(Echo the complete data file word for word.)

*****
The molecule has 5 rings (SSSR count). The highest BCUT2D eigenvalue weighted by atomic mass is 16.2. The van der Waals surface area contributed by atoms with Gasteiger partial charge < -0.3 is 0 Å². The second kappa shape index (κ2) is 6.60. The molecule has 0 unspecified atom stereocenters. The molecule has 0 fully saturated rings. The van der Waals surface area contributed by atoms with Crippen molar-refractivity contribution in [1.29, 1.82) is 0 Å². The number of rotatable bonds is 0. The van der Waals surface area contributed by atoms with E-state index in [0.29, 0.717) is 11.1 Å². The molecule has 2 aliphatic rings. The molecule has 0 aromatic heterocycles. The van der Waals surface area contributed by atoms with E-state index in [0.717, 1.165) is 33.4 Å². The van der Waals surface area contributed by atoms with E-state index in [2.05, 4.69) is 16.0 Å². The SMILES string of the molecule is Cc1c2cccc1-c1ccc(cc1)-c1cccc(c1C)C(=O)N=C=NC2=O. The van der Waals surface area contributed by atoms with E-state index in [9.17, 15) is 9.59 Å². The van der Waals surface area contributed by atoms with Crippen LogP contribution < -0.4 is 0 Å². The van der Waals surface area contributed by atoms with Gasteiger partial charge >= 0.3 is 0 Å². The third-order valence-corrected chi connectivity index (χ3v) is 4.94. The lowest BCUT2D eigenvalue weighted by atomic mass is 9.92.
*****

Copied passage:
The molecule has 5 rings (SSSR count). The highest BCUT2D eigenvalue weighted by atomic mass is 16.2. The van der Waals surface area contributed by atoms with Gasteiger partial charge < -0.3 is 0 Å². The second kappa shape index (κ2) is 6.60. The molecule has 0 unspecified atom stereocenters. The molecule has 0 fully saturated rings. The van der Waals surface area contributed by atoms with Crippen molar-refractivity contribution in [1.29, 1.82) is 0 Å². The number of rotatable bonds is 0. The van der Waals surface area contributed by atoms with E-state index in [0.29, 0.717) is 11.1 Å². The molecule has 2 aliphatic rings. The molecule has 0 aromatic heterocycles. The van der Waals surface area contributed by atoms with E-state index in [0.717, 1.165) is 33.4 Å². The van der Waals surface area contributed by atoms with E-state index in [2.05, 4.69) is 16.0 Å². The SMILES string of the molecule is Cc1c2cccc1-c1ccc(cc1)-c1cccc(c1C)C(=O)N=C=NC2=O. The van der Waals surface area contributed by atoms with E-state index in [9.17, 15) is 9.59 Å². The van der Waals surface area contributed by atoms with Crippen LogP contribution < -0.4 is 0 Å². The van der Waals surface area contributed by atoms with Gasteiger partial charge >= 0.3 is 0 Å². The third-order valence-corrected chi connectivity index (χ3v) is 4.94. The lowest BCUT2D eigenvalue weighted by atomic mass is 9.92.